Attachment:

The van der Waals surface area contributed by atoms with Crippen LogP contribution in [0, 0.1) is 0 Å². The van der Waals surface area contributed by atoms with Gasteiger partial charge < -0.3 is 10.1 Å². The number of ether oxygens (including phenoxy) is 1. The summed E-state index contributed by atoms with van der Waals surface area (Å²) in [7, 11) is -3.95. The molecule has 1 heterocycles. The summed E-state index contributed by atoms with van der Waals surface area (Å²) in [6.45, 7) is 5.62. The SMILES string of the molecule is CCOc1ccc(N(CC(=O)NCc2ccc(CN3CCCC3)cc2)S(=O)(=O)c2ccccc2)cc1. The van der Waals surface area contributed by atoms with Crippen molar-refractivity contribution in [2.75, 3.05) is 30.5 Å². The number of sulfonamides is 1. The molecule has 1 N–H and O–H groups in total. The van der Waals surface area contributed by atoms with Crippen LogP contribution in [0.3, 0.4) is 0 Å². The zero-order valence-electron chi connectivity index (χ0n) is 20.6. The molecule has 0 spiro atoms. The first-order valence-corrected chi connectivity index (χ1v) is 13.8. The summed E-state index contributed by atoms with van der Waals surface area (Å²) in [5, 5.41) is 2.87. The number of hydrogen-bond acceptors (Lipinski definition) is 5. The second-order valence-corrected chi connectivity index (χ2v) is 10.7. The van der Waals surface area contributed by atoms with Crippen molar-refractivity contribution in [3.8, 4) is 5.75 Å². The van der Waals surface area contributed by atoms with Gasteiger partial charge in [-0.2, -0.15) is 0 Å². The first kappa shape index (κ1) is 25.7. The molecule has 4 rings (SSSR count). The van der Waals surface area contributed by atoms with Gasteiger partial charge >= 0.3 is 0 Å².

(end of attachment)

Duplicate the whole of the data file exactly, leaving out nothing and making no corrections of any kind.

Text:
The van der Waals surface area contributed by atoms with Crippen LogP contribution in [0, 0.1) is 0 Å². The van der Waals surface area contributed by atoms with Gasteiger partial charge < -0.3 is 10.1 Å². The number of ether oxygens (including phenoxy) is 1. The summed E-state index contributed by atoms with van der Waals surface area (Å²) in [7, 11) is -3.95. The molecule has 1 heterocycles. The summed E-state index contributed by atoms with van der Waals surface area (Å²) in [6.45, 7) is 5.62. The SMILES string of the molecule is CCOc1ccc(N(CC(=O)NCc2ccc(CN3CCCC3)cc2)S(=O)(=O)c2ccccc2)cc1. The van der Waals surface area contributed by atoms with Crippen molar-refractivity contribution in [2.75, 3.05) is 30.5 Å². The number of sulfonamides is 1. The molecule has 1 N–H and O–H groups in total. The van der Waals surface area contributed by atoms with Crippen LogP contribution in [0.3, 0.4) is 0 Å². The zero-order valence-electron chi connectivity index (χ0n) is 20.6. The molecule has 0 spiro atoms. The first-order valence-corrected chi connectivity index (χ1v) is 13.8. The summed E-state index contributed by atoms with van der Waals surface area (Å²) in [5, 5.41) is 2.87. The number of hydrogen-bond acceptors (Lipinski definition) is 5. The second-order valence-corrected chi connectivity index (χ2v) is 10.7. The van der Waals surface area contributed by atoms with Crippen molar-refractivity contribution in [3.8, 4) is 5.75 Å². The van der Waals surface area contributed by atoms with Gasteiger partial charge in [-0.2, -0.15) is 0 Å². The first kappa shape index (κ1) is 25.7. The molecule has 4 rings (SSSR count). The van der Waals surface area contributed by atoms with Gasteiger partial charge >= 0.3 is 0 Å².